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Old 02-18-2013, 07:10 PM
 
Location: Temporarily residing on Planet Earth
658 posts, read 1,393,297 times
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If a caucasian were to move to hawaii, would it be a big cultural transition to like natives and hula dancing and other unusual things? Or would it be pretty much like any other US state?
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Old 02-18-2013, 08:26 PM
 
Location: Earth
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I moved here 27 years ago. It takes time to adjust.
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Old 02-18-2013, 08:41 PM
 
Location: Volcano
12,971 posts, read 25,301,226 times
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Demographically Hawai'i is the most ethnically diverse state in the country. Whites are a minority, about 25% of the population overall. Keep in mind that "natives and hula dancing and other unusual things" are not unusual in Hawai'i. On the other hand, day in and day out, everyday life in Hawai'i is not strange, it's just different.
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Old 02-18-2013, 09:25 PM
 
892 posts, read 2,214,899 times
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Quote:
Originally Posted by certsevtxert View Post
If a caucasian were to move to hawaii, would it be a big cultural transition to like natives and hula dancing and other unusual things? Or would it be pretty much like any other US state?
I have a hard time parsing what "caucasian people like in the contiguous state" could possibly mean, but you may find this image educational. Try to guess what the colors represent, and then click on the picture for a middle school social studies refresher:

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Old 02-18-2013, 10:01 PM
 
Location: Moku Nui, Hawaii
10,779 posts, read 20,770,062 times
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I dunno, Kyron, that's a mainland map and doesn't work for Hawaii. They are calling out blue for Germans, Green for Irish and Purple for Italians, but in Hawaii we lump almost all of the groups they consider separate under one label of "haole". Hawaii doesn't see any difference between German, Italian, English or Irish, they are all "white" or "haole". We do see big differences between "Japanese" and "Chinese". Even between Japanese and Okinawan occasionally. Samoans are different than Tongans, etc., whereas to the mainland those would just all be "Asian" or some other generic label.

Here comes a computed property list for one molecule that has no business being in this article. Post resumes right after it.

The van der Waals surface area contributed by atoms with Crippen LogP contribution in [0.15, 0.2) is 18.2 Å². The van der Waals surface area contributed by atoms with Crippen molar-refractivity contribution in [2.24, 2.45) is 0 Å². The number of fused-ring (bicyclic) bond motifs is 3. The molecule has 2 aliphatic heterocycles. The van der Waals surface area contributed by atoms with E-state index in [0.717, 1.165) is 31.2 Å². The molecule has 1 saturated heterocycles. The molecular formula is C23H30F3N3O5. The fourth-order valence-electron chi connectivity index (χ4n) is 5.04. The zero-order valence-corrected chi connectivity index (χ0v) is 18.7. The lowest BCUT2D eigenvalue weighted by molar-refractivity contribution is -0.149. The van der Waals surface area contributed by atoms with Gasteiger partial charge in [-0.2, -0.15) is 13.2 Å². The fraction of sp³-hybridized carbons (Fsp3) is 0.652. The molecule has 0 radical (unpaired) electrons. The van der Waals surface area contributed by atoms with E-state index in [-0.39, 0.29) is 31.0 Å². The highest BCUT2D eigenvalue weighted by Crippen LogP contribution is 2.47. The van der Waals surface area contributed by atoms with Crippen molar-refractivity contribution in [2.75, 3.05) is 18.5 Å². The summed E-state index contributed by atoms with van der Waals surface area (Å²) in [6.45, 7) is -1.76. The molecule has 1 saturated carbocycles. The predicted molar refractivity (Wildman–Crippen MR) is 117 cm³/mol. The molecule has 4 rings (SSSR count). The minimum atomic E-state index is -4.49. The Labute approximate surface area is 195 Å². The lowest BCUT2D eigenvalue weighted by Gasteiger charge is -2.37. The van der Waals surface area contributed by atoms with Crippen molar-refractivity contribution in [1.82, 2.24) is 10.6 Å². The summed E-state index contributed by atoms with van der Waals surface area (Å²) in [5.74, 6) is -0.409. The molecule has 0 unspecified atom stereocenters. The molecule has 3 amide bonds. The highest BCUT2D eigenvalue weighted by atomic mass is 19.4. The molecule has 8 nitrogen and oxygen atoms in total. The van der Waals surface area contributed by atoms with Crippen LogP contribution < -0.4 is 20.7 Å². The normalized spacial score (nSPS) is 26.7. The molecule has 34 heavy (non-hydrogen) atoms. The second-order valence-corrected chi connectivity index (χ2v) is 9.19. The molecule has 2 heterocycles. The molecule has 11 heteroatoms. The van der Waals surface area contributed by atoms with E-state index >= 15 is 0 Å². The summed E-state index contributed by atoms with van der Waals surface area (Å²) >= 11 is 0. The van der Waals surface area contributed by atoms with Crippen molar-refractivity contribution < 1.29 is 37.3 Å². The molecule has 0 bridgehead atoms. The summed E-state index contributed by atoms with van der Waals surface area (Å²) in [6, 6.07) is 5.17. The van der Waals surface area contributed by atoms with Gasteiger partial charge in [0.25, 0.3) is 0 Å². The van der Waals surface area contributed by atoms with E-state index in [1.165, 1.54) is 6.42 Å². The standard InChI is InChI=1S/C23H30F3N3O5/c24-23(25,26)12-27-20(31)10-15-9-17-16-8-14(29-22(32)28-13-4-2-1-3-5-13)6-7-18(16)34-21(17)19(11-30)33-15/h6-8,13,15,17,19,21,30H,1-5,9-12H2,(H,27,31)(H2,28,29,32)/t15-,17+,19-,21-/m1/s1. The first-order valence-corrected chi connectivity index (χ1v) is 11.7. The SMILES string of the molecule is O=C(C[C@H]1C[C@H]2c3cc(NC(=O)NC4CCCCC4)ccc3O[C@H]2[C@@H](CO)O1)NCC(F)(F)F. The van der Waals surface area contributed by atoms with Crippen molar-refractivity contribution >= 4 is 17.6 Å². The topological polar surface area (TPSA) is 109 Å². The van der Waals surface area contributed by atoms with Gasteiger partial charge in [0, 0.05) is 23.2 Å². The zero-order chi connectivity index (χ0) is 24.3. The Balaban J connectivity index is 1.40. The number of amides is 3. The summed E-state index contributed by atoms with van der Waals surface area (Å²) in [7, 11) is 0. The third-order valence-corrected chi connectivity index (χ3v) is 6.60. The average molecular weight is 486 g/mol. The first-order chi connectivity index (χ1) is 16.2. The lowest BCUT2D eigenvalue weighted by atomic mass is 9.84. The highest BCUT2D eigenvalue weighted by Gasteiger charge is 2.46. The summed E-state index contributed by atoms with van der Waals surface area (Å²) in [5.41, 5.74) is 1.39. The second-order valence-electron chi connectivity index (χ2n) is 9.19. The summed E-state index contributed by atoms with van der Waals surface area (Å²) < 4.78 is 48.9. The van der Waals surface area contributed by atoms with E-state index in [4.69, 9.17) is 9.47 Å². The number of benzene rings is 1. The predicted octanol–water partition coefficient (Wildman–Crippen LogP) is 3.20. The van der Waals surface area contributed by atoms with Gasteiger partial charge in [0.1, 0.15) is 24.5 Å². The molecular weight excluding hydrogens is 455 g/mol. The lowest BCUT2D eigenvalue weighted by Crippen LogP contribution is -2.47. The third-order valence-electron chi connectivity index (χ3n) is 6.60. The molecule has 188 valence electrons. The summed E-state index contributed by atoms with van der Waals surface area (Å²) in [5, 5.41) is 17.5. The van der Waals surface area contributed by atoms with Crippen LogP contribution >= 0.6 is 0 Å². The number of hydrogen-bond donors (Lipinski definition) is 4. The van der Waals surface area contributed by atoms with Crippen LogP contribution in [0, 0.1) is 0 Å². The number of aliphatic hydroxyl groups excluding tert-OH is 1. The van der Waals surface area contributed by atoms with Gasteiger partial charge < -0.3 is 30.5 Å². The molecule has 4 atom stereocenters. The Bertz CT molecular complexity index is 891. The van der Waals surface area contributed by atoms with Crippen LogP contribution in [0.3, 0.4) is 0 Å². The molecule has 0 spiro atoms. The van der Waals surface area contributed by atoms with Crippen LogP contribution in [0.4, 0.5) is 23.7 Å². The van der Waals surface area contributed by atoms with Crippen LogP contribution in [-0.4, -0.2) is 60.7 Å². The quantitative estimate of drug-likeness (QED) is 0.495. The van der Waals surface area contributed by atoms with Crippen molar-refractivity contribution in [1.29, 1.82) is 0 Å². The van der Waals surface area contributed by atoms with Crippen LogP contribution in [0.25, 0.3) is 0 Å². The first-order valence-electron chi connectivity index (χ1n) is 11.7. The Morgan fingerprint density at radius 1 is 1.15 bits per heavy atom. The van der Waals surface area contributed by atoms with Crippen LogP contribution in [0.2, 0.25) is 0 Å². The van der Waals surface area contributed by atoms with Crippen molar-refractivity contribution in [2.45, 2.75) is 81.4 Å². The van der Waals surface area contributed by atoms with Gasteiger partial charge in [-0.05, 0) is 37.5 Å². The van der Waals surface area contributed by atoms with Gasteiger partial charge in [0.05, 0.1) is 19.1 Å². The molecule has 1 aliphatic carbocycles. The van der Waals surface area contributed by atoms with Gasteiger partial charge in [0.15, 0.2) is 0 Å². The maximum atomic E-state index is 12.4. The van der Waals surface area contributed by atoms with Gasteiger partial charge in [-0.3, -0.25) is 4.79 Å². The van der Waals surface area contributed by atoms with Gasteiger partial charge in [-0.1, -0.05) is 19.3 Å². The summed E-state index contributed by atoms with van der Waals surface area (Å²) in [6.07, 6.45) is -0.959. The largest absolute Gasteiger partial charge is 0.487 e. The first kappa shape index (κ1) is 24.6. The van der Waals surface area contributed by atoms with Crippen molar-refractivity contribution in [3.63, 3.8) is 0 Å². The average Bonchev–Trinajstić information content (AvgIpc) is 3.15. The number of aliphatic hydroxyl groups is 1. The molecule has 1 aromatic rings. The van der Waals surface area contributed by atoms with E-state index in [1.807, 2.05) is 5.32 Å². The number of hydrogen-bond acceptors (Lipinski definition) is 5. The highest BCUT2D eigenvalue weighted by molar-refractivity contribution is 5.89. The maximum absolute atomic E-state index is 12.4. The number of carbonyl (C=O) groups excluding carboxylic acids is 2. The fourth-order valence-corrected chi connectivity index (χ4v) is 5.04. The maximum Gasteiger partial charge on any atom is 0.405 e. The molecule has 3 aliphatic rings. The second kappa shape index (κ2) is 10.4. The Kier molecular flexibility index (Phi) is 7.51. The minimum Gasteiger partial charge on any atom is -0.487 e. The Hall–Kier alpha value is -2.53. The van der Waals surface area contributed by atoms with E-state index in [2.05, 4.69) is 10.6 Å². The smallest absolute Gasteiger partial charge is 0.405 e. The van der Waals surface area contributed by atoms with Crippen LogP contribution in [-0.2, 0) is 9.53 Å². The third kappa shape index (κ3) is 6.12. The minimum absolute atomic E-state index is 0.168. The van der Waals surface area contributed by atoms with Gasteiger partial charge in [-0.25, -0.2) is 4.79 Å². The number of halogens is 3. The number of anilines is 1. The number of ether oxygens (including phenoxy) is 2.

Back to the OP, Hawaii is not like any other state in the nation. Moving to Hawaii is almost like moving to a foreign country. You may have a better transition if you consider us a foreign nation since you won't be surprised when things aren't "done like they do back home". Hula dancing is normal and Hawaiian is one of our two official languages.
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Old 02-18-2013, 11:06 PM
 
Location: not sure, but there's a hell of a lot of water around here!
2,679 posts, read 6,898,317 times
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The rampant cannibalism, and lack of A1 sauce at Costco take a little getting used to, but, other than that, it's like any other group of islands sitting in the middle of the specific ocean with a large population and limited resources.

Aloha po'o likeke